Chime Tendzin gave Tsewang Norbu’s father’s name as Tsoleg and mother’s name as Shogleg, and the website Tibet Express identified the dead monk’s home village as Lowa, in Tawu (in Chinese, Daofu) county.

“[In previous years], the Tibetan people in Tawu county celebrated the Dalai Lama’s birthday with great fanfare,” Chime Tendzin said.

“But this year, the Chinese government blocked this celebration in the monastery, and even cut off electricity and water for the monastery and a nunnery, which infuriated the local people.”

Repeated protests

Kardze has been the scene of repeated Tibetan protests, both by individuals and by small groups, despite the threat of detentions and violent assaults against protesters by Chinese police.

In March, Phuntsog, a monk at the Kirti monastery in Ngaba prefecture, set fire to himself in protest at rule by Beijing, leading to a security crackdown by Chinese forces and the forced removal of about 300 monks from the monastery.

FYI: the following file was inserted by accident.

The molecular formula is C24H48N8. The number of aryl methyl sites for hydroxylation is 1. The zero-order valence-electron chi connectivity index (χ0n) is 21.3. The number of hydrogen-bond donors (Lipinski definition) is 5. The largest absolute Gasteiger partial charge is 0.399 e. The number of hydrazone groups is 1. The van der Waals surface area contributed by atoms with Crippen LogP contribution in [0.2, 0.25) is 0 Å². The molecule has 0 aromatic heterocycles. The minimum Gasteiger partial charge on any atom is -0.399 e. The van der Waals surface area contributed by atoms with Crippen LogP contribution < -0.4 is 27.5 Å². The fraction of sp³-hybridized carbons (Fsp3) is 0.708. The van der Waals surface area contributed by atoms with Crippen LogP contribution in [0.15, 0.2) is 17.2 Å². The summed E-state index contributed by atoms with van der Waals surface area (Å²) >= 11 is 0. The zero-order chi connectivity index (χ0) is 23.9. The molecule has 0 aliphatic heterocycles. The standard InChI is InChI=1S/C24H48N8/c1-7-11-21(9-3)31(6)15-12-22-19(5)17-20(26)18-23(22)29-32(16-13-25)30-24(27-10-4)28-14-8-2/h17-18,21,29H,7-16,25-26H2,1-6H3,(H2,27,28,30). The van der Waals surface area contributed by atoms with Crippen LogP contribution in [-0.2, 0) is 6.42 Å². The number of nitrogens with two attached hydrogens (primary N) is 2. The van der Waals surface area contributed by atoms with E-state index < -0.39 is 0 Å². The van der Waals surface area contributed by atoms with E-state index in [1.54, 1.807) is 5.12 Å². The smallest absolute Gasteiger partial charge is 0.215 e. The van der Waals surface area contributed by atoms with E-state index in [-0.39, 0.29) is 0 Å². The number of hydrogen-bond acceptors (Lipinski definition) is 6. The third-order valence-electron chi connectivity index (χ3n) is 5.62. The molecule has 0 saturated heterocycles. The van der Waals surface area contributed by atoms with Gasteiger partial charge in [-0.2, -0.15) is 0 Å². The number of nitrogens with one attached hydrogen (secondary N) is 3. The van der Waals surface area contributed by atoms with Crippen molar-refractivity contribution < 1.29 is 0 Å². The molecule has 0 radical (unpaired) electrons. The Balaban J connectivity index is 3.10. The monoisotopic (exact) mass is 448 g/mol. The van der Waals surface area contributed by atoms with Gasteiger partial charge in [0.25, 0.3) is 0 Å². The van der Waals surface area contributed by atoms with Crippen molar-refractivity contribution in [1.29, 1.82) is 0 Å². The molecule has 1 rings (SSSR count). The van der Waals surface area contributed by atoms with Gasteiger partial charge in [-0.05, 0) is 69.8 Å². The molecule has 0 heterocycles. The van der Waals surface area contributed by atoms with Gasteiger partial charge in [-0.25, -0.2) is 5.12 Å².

The London-based Free Tibet rights group has expressed concern that the same crackdown will take place in Tawu.

“Following Phuntsog’s death, the Chinese regime deployed troops onto the streets of Ngaba, forcibly removed hundreds of monks, imposed curfews, undertook house searches, and set up military roadblocks around the town which remain six months later," Free Tibet director Stephanie Brigden said in a statement.

"We have grave concerns over what could unfold in Tawu," she added.

“In the last few hours, telephone lines have been cut and Internet cafes closed in an effort to control news spreading across Tibet and to prevent news being shared with the outside world," Brigden said.

"We have received reports that the army has surrounded the monastery. We call on the Chinese authorities to act proportionately.”